“Herod: I’ll tell you what, I’ll be a Good Samaritan. What’s the cheapest gun you got? Not in a case. I mean the cheapest piece of worthless crap you have in the whole miserable store.
Kid: All right. (Brings out the cheapest gun and slams it on the counter). 5 bucks.
Kid: (starts putting bullets in the gun)
Herod: What are you doing? Preacher here’s got the Lord on his side. He only needs one bullet. Just one. Otherwise he might be tempted to shoot his way out of town.”
The Quick and The Dead.
The current dynamics of the regulatory overhaul is a depressing development. While I’m normally quick to criticize regulators, and for good reason, I also have to admit that monetary deprivation of such agencies by Republicans, as evidenced by budget cuts for CFTC, place some blame on anti-regulatory forces in Congress. Regulators that are currently entrusted with the task of policing Wall Street are facing a well-funded, well-connected and politically shrewd beast.
In essence, regulators are not writing the rules for Wall Street. Wall Street is writing the rules for regulators.
A few months ago, for example, the CFTC was given the power to oversee derivatives and the futures markets. At the same time the Congress plans to cut $25M (a 12% cut form a year before) from CFTC budget in a time when they desperately need more resources to effectively accomplish their new responsibilities. The regulators have resource allocation problem that will prevent them from properly enforcing their mandate.
It is remarkable although not surprising that the most restrictive language in the bill came from Wall Street lobbyists. What’s more amusing is to hear the authors of the bill vying for fair and effective regulation, offering suggestions on how that sort of regulation should be achieved and then cutting funding that would undermine the implementation of those very suggestions. This is schizophrenic!
The new appropriations bill carves out very specific amounts to be spent on very specific assignments. For instance, the Republican lawmakers are absolutely certain that to update the crumbling IT infrastructure at CFTC would cost $32mln. The authors of the bill also demand that before regulators implement anything they must conduct a comprehensive quantitative analysis of the impact of the rules. Shouldn’t the public, by the same logic, demand that before lawmakers make such definitive decisions about how much money the regulatory agencies will need, they, too, should conduct a thorough analysis of the needs of those agencies? I am very curious to know how they came up with the figure of $32 mln to revamp the CFTC antiquated computer systems. Do they expect regulators to hire new IT personnel, buy new equipment, write/purchase new software, not just any software, but the kind that would effectively monitor a number of important markets, including high-frequency trading (HFT), an obscure but powerful Wall Street niche that commands the brightest minds and the thickest purse? And do they also expect the CFTC to conduct a thorough analysis of the possible consequences that may harm the business, a grotesque request in itself, and report the results to Congress in 30 days? And the most curious question of all, is Wall street ready to open their books and submit their HFT trading codes to regulators in order to ensure the analysis they themselves insisted upon is truly “thorough”? Are you, like me, suspecting that no matter what kind of results the CFTC submits, the Wall Street (via Congress) will never be satisfied?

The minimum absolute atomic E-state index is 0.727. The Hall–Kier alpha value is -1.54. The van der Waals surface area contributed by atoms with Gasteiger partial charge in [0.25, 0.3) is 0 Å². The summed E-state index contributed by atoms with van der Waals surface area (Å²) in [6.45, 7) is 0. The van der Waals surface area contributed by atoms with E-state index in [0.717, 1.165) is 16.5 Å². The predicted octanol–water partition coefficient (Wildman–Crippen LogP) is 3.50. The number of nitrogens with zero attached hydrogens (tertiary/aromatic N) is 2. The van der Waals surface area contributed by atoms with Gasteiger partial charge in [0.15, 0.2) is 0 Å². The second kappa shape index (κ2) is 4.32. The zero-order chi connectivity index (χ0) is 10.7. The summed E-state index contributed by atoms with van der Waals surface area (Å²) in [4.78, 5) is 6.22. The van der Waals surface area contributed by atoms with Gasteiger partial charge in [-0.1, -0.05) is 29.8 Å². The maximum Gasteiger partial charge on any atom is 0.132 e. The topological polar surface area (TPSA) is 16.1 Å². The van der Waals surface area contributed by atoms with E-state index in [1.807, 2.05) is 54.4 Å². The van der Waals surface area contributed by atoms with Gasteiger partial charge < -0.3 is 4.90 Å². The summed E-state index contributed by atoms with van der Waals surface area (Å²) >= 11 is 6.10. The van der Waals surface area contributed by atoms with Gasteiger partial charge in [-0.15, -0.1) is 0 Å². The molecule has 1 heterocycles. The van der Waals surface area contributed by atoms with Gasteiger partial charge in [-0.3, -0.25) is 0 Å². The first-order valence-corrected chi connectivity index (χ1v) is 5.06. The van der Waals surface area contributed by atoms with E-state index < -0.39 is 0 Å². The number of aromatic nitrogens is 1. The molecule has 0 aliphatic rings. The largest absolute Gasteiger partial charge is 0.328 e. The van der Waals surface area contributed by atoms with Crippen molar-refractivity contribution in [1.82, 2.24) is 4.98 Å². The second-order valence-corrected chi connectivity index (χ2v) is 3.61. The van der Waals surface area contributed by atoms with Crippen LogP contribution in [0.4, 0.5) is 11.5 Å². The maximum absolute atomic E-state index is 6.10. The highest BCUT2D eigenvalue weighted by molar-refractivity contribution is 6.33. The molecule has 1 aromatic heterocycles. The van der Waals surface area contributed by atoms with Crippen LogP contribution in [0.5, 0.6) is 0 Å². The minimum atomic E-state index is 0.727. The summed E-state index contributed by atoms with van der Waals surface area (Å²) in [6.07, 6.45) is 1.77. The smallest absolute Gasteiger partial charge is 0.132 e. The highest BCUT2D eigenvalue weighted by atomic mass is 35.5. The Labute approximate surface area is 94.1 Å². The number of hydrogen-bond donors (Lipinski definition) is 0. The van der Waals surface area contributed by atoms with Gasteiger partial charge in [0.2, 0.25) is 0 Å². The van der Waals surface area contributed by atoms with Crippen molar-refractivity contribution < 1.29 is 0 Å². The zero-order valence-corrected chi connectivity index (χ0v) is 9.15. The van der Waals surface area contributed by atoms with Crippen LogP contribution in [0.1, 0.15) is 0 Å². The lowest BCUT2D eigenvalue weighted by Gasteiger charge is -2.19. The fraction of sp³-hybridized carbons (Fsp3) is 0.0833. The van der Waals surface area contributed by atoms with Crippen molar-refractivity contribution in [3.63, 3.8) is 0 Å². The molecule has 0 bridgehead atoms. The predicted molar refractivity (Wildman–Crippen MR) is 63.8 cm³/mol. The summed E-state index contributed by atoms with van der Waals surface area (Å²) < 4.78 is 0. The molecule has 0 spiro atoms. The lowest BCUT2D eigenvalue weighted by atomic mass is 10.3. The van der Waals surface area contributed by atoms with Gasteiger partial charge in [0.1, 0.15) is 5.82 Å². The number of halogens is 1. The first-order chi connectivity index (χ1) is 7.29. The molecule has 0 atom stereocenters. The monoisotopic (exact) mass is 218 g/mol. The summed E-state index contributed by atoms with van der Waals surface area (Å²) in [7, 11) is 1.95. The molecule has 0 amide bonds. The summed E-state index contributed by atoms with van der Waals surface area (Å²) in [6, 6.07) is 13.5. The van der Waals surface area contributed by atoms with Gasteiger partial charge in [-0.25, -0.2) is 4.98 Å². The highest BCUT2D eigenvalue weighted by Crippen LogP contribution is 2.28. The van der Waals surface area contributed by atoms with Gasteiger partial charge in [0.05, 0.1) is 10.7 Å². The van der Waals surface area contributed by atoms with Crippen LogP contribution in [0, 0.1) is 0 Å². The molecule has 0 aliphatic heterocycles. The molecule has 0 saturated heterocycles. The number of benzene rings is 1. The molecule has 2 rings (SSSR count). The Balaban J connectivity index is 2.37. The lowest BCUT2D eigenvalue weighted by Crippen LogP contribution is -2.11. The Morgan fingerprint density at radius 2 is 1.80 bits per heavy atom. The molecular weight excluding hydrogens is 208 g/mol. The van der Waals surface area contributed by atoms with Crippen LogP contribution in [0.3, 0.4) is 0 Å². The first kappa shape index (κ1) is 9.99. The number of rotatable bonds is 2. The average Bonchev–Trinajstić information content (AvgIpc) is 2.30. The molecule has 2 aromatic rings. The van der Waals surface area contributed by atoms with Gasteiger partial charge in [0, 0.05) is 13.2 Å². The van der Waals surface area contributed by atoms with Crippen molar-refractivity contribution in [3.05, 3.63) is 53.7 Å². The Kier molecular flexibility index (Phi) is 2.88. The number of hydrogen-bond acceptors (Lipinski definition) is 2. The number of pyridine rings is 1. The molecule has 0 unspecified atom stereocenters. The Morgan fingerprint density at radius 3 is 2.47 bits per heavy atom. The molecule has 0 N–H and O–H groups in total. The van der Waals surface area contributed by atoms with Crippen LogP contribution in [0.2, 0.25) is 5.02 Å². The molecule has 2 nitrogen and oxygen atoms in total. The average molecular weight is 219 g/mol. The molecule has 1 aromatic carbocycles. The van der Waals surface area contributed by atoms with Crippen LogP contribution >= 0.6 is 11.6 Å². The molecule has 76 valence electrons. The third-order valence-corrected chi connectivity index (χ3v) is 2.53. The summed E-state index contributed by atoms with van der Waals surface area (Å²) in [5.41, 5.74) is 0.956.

I think it’s a brilliant business model for Wall Street. First, it doesn’t get any headlines – do you expect an average person to read anything that has ‘regulatory’ and ‘appropriations bill’ in it? Second, you can pass as many as 100 tough Dodd Frank bills and placate the public, but then quietly get to work on carving loopholes, exceptions and if that isn’t enough, just starve the damn beast of the funds! Wall Street arms itself with heavy sophisticated weaponry (no amount of money and resources are spared when building a high-frequency trading desk, it’s a multi-billion dollar business; and no amount of money is spared on lobbyists), then, with the complicit help of Republicans in Congress, they deliberately put themselves into position of handing out weaponry to their watchdog, and, surprise, hand him an old 19-century pistol. And then, to add insult to the injury, they also demand the watchdog to conduct an analysis, a thorough analysis, not just and “administrative check”, of what kind of harm that 19-century pistol can wreak on fragile Wall Street “lemonade stand”.
Even during Wild West times, so revered in American mythology as the time of true rugged individualism and unfettered capitalism, not even a conniving villain had the chutzpah to demand the sensitive treatment. If you love allegories, like I do, there’s a fitting scene from The Quick and The Dead, where Gene Hackman (Herod) is buying a gun for his dueling opponent Russell Crowe (Cort). Except that Herod doesn’t demand Cort to be gentle.
Our regulators are no Cort. They have not been trained to shoot. Especially with one bullet.